At one time, the animals had tribes and chiefs, like men. It was when the porcupine was chief, that a council was called.
A great fire was lighted, for it was night. When all the animals were seated around the fire, the porcupine spoke.
There was so much noise that it could not be decided what was best.
At last the animals grew tired of calling. One by one the voices grew fainter, and the shouting ceased. Of the night animals, the voice of the bear alone was heard. He had a big voice and still kept calling, “Night, night! Always night!”
The animals who wanted day all the time, and those who wanted day and night, also became quiet,—all except the chipmunk. He chattered on, “We will have light—and then night. We will have light—and then night. Chee, chee, chee!”
Then the bear, too, became tired. He was fat and lazy, and so sleepy! He thought he would take a short nap.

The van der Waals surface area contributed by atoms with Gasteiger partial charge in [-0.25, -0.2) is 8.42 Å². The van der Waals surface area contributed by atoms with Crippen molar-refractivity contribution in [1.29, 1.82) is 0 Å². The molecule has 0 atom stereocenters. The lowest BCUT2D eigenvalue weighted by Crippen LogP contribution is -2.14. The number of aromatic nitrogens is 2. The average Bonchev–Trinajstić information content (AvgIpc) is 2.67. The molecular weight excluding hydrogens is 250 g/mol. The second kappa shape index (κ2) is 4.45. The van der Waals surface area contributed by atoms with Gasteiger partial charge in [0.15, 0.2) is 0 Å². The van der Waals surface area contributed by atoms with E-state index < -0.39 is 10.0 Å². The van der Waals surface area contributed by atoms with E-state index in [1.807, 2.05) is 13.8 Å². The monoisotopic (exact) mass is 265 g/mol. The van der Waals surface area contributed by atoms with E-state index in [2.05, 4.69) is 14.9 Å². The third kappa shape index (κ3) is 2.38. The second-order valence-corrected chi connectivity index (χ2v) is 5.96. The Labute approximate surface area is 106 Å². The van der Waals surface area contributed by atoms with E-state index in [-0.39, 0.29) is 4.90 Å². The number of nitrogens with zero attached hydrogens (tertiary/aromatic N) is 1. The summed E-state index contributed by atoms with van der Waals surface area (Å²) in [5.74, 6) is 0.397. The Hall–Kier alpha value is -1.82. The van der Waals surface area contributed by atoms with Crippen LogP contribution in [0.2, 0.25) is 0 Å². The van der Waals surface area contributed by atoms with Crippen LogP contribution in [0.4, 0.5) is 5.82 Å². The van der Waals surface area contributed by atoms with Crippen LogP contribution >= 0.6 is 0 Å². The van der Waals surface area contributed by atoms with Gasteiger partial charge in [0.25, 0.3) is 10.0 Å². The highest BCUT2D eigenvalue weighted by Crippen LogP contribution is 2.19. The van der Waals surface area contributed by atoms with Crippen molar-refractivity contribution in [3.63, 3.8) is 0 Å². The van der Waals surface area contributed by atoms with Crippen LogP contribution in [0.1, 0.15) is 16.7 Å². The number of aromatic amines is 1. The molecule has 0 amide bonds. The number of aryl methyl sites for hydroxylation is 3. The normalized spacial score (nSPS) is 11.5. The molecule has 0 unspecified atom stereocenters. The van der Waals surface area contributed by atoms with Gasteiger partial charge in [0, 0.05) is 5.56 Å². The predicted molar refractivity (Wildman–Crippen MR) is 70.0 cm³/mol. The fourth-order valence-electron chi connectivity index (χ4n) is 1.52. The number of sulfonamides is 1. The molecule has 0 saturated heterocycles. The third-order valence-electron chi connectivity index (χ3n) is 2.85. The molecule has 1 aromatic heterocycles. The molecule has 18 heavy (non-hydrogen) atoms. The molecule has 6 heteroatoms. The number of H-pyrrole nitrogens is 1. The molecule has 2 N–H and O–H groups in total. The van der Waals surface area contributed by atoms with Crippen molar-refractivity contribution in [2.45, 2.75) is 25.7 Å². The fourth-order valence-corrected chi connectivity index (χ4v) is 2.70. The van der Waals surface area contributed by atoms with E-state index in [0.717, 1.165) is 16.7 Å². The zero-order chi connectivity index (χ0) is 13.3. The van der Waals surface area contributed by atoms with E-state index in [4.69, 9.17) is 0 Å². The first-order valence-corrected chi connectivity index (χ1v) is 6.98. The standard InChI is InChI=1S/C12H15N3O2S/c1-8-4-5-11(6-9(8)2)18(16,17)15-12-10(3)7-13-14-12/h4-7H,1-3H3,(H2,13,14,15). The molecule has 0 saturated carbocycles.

But all night long the wide-awake little chipmunk kept up his song. Not for a moment did he stop to rest. Out of the dark came his voice, sure and cheery, “We will[Pg 124] have light—and then night. We will have light—and then night! Chee, chee, chee!”
And before the animals knew it, the sun began to rise.
At the first rays of light, the bear sat up, blinked, and rubbed his eyes. He saw that while he had slept, light had indeed come. He knew that he and the night animals had been beaten in the council, and that the chipmunk and the animals who wanted day and night had won.
The bear was very angry. He struck at the chipmunk with his paw. But he was clumsy, and the chipmunk was spry!
The chipmunk laughed and sprang into a hole of a hollow tree near by. But those black stripes on the chipmunk’s back show where the paw of the black bear touched him as he slipped into the tree.
Ever since this council, and the little chipmunk called so long and loud for “light and night,” we have had day and night.
Original text from the book:
Stories the Iroquois Tell Their Children
(YEH SEN NOH WEHS)
AMERICAN BOOK COMPANY
NEW YORK CINCINNATI CHICAGO, 1917